A weekly series of wide discovery about our food and sustainable agriculture.
The day we visited David Brewer of Emerson Dell Farm in late July, he was nearing the end of his wheat harvest on about 1200 acres of dry-land crop. Brewer’s soft white winter wheat has low gluten strength, and most of it is shipped to overseas markets used to make pastries and crackers.
Brewer, a 5th generation farmer, was having what he considers his best wheat harvest ever. His success, he largely attributes (in addition to favorable weather) to his decision years earlier to switch to a no-till system that leaves the soil covered throughout the year, and more recently to crop rotations that help replenish the nutrients in the soil, and reduce the levels of soil pathogens that can harm the wheat crop.
The decision to switch to a no-till cropping system was one borne out of necessity. Due to the steepness of the farm terrain, and its soil characteristics, soil erosion from water (and wind) threatened the continued survival of his century-old farm. Over the years, he made conservation tillage efforts (leaving some of the stumble on the harvested land) to reduce the threat of erosion, and thought he had the problem under control. But, over an 18-month period, a once in 30 year flooding event occurred 4 different times, resulting in certain places to a significant loss of top soil. As a result of his switch to no-till in 1997, he was able to eliminate further soil erosion from occurring on his farm.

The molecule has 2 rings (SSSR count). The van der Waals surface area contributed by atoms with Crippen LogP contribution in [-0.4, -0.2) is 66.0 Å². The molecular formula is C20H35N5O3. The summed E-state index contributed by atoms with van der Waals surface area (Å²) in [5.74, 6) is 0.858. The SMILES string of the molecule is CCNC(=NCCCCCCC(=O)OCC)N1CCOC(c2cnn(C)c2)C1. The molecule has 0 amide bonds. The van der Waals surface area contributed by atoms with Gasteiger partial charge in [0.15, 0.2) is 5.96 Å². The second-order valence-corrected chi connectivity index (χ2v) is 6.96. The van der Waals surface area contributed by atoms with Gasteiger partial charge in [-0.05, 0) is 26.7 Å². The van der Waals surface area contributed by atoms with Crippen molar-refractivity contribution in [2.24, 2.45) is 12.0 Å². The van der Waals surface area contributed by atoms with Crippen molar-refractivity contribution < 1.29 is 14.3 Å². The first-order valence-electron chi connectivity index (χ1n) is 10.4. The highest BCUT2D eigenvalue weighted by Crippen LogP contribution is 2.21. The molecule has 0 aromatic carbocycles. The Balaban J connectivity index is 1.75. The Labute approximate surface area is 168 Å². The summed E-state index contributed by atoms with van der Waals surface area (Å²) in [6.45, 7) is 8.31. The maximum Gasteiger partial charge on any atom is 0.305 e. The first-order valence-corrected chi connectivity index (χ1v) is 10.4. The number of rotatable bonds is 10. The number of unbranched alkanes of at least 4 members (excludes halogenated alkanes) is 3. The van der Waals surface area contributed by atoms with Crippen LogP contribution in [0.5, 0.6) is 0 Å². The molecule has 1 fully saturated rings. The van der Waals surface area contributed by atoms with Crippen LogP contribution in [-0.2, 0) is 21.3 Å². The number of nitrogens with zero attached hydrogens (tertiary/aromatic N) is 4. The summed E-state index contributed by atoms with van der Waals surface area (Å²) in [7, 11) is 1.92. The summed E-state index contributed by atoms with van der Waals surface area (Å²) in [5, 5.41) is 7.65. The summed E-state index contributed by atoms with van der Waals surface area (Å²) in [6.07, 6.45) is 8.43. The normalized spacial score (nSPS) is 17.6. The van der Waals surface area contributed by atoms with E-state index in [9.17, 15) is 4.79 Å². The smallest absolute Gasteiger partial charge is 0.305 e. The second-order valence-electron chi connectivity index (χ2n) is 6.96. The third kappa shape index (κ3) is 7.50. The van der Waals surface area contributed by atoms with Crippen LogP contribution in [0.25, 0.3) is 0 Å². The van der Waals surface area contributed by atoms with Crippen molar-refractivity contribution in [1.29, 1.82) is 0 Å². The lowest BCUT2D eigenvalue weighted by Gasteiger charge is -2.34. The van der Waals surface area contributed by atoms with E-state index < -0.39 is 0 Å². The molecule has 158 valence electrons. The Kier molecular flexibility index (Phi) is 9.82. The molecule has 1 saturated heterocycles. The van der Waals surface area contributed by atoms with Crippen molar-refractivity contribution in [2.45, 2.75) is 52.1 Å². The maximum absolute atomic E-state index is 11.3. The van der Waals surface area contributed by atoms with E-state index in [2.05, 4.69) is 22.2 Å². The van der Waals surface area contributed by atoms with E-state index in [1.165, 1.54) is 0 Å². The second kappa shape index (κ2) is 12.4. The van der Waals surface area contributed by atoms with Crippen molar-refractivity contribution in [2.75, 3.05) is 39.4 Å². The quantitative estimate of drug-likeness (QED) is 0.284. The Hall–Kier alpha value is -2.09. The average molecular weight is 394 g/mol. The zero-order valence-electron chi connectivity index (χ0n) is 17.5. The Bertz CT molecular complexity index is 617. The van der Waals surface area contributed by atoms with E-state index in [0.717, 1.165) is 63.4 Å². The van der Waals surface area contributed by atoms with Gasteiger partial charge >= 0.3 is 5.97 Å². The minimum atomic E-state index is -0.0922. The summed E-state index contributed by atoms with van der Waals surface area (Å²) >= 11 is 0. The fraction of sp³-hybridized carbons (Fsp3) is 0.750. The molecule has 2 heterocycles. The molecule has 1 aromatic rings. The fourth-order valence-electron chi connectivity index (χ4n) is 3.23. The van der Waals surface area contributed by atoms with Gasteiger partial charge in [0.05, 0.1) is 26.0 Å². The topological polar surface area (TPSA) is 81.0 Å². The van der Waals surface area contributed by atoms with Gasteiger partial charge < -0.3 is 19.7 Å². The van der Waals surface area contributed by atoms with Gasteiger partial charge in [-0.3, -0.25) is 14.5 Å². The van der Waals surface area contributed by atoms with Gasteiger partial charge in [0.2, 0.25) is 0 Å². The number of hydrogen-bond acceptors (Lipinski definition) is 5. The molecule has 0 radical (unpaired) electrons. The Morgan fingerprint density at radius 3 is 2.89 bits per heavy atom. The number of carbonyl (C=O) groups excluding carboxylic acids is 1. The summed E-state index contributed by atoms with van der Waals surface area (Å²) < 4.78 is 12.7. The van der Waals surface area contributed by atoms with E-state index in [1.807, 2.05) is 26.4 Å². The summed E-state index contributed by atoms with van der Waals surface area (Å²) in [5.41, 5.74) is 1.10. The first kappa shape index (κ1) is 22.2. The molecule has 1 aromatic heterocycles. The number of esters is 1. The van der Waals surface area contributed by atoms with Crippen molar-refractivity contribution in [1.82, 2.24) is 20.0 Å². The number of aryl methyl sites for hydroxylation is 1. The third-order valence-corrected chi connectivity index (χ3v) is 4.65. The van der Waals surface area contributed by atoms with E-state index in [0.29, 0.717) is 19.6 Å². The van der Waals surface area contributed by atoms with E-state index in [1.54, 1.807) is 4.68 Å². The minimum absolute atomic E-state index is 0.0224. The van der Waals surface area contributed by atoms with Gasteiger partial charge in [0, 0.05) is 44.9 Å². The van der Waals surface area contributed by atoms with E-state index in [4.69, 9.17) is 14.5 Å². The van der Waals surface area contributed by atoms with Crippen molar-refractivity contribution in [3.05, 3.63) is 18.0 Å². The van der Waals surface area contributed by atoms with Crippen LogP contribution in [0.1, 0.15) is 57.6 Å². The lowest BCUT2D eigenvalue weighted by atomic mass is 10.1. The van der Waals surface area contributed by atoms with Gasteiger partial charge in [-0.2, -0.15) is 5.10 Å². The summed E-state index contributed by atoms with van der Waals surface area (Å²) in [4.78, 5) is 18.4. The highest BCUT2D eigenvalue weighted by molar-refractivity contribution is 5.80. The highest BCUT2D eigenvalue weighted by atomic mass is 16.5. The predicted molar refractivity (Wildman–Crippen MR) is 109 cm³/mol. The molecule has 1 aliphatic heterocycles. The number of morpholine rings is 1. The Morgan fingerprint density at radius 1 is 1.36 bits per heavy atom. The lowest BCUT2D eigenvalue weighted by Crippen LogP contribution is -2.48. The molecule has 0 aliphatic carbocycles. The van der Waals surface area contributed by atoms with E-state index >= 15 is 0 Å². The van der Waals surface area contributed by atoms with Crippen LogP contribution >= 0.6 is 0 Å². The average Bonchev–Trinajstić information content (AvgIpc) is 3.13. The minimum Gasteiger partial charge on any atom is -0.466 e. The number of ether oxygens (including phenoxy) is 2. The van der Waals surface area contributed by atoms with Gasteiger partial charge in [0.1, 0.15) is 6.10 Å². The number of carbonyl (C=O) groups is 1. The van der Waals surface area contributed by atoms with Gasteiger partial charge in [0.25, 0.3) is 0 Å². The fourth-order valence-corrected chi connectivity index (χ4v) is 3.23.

As we see in the video, Brewer’s efforts to address more of the fundamental causes of his problems, and his willingness to test new farming practices has helped him to continue to farm profitably, and maintain the viability of his family farm into the future.